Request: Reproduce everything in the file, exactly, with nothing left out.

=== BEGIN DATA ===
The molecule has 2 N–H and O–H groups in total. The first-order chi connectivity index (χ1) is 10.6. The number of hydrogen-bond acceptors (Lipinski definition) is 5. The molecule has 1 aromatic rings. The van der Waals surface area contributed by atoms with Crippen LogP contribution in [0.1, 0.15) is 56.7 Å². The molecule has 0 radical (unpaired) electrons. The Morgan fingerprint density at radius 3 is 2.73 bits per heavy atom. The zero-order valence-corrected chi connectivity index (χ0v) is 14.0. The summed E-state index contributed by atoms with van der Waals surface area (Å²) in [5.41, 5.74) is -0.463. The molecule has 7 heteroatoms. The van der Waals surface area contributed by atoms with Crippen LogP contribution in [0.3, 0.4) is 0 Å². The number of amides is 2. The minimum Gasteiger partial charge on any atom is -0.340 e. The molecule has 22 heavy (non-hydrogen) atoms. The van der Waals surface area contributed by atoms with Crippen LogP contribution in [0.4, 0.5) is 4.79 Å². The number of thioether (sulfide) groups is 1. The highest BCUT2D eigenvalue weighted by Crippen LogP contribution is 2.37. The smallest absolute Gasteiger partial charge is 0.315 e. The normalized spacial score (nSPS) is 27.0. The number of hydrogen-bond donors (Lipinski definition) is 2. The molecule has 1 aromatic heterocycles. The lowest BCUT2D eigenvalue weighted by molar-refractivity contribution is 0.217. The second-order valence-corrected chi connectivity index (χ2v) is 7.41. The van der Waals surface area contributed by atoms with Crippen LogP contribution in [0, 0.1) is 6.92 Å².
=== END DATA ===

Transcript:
The molecule has 2 N–H and O–H groups in total. The first-order chi connectivity index (χ1) is 10.6. The number of hydrogen-bond acceptors (Lipinski definition) is 5. The molecule has 1 aromatic rings. The van der Waals surface area contributed by atoms with Crippen LogP contribution in [0.1, 0.15) is 56.7 Å². The molecule has 0 radical (unpaired) electrons. The Morgan fingerprint density at radius 3 is 2.73 bits per heavy atom. The zero-order valence-corrected chi connectivity index (χ0v) is 14.0. The summed E-state index contributed by atoms with van der Waals surface area (Å²) in [5.41, 5.74) is -0.463. The molecule has 7 heteroatoms. The van der Waals surface area contributed by atoms with Crippen LogP contribution in [0.3, 0.4) is 0 Å². The number of amides is 2. The minimum Gasteiger partial charge on any atom is -0.340 e. The molecule has 22 heavy (non-hydrogen) atoms. The van der Waals surface area contributed by atoms with Crippen LogP contribution in [0.4, 0.5) is 4.79 Å². The number of thioether (sulfide) groups is 1. The highest BCUT2D eigenvalue weighted by Crippen LogP contribution is 2.37. The smallest absolute Gasteiger partial charge is 0.315 e. The normalized spacial score (nSPS) is 27.0. The number of hydrogen-bond donors (Lipinski definition) is 2. The molecule has 1 aromatic heterocycles. The lowest BCUT2D eigenvalue weighted by molar-refractivity contribution is 0.217. The second-order valence-corrected chi connectivity index (χ2v) is 7.41. The van der Waals surface area contributed by atoms with Crippen LogP contribution in [0, 0.1) is 6.92 Å².